Fillibusters, Fights, Fundraising: We’re in an Election Season

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This morning Washington woke up to reports on how the White House was going to go after Senate Minority Leader Mitch McConnell’s opposition to the financial reregulation bill. “McConnell’s arguments that the Democrat’s plan for Wall Street reform will perpetuate bailouts is pure fantasy cooked up by Frank Luntz in a right wing focus group – and bears no reality to the legislation or Mitch McConnell and the Republican Party’s longtime efforts to shill for Wall Street and its lobbyists,” a Democratic Party source told The Hill newspaper. “If Mitch McConnell wants to look foolish and to look like the bag man for big banks that he and his colleagues are – we’re glad to help.” McConnell is being “a little silly,” scolded New York Times writer John Harwood. Would the bill perpertrate taxpayer bailouts as McConnell alleges? Not true, FDIC Chair Sheila Bair told American Banker. Nobel laureate Paul Krugman called McConnell “truly shameless.” Mitch McConnell, mocked the Huffington Post, is George Orwell of 1984 Big Brother fame, reincarnated. The DNC has sent out 22 McConnell press releases in the last three days.

Dem operatives now have a lot more cannon fodder to work with. This afternoon, the 41 Senate Republicans sent Senate Majorty Leader Harry Reid a letter informing him of their unified opposition to the bill. “We simply cannot ask the American taxpayer to continue to subsidize this ‘too big to fail” policy,’ the letter read. ” We must ensure that Wall Street no longer believes or relies on Main Street to bail them out.  Inaction is not an option.  However, it is imperative that what we do does not worsen the current economic climate or codify the circumstances that led to the last financial crisis.”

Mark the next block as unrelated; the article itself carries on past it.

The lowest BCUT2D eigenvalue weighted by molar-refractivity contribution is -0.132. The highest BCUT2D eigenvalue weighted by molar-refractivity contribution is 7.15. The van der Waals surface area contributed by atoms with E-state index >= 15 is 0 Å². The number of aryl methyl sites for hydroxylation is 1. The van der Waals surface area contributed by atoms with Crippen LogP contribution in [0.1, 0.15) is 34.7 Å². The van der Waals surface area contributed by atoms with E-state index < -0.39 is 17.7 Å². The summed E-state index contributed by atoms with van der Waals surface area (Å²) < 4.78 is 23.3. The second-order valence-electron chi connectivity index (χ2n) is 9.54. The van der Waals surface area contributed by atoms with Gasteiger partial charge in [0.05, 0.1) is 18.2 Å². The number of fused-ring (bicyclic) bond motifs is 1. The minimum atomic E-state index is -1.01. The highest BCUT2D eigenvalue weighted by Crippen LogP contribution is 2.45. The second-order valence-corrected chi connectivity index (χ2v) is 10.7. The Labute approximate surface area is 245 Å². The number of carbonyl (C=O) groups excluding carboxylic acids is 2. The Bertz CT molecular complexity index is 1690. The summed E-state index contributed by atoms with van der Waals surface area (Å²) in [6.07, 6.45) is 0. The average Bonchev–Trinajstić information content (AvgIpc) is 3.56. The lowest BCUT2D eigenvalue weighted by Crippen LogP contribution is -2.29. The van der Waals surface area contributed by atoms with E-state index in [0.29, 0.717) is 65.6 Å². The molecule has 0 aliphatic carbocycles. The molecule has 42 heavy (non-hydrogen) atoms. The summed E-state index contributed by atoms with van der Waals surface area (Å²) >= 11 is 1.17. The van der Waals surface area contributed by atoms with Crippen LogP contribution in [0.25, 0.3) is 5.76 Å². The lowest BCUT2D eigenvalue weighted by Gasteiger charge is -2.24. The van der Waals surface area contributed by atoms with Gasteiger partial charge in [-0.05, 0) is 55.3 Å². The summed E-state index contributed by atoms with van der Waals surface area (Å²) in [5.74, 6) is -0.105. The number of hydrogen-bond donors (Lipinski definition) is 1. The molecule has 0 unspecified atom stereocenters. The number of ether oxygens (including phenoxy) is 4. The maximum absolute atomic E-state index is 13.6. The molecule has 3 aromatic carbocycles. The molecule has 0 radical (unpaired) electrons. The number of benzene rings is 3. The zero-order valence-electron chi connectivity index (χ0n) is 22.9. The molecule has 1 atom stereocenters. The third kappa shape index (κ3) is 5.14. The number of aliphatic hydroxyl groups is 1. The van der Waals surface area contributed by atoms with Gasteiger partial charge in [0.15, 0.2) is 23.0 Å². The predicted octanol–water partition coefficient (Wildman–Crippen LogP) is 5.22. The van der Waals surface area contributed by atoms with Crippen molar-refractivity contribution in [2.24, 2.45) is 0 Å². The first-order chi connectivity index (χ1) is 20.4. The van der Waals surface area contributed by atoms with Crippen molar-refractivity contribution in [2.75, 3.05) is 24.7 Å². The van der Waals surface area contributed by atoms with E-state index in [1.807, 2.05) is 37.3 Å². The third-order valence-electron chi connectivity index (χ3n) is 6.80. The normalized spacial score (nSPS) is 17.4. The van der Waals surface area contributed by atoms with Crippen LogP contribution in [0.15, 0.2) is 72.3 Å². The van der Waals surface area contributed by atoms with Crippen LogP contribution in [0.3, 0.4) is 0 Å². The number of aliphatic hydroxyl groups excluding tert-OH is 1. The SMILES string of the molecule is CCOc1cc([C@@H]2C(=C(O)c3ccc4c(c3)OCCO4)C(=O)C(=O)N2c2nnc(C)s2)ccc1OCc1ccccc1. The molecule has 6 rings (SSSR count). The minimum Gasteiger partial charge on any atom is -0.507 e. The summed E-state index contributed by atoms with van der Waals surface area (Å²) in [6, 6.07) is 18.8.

Reid needs at least one Republican vote to prevent a filibuster and he had been hoping to flip Maine Senator Susan Collins, who’d been wavering. Instead, this afternoon, both parties dug in for a fight — something both sides see as having political silver linings. Republicans are hoping to fire up a base sick of massive deficit spending. Dems are looking to portray McConnell and the GOP as more on the side of Wall Street fat cat bankers than the little guy on Main Street (President Obama got in on the action this afternoon saying he’d veto any legislation that doesn’t regulate deriviatives). Only time will tell who wins this spin war with independents, but both sides are eagerly licking their chops in anticipation of a good fashioed dragged out partisan battle. Heck, both sides are already fundraising off of it. And what does this mean for the actual bill, which would impose tougher regulations on Wall Street in the wake of the financial crisis and create a risk abritrator to hopefully prevent something like this from ever happening again? It’s probably dead for the year unless one side backs down and reaches out in earnest for a bipartisan deal — and in an election year, that’s not looking too likely.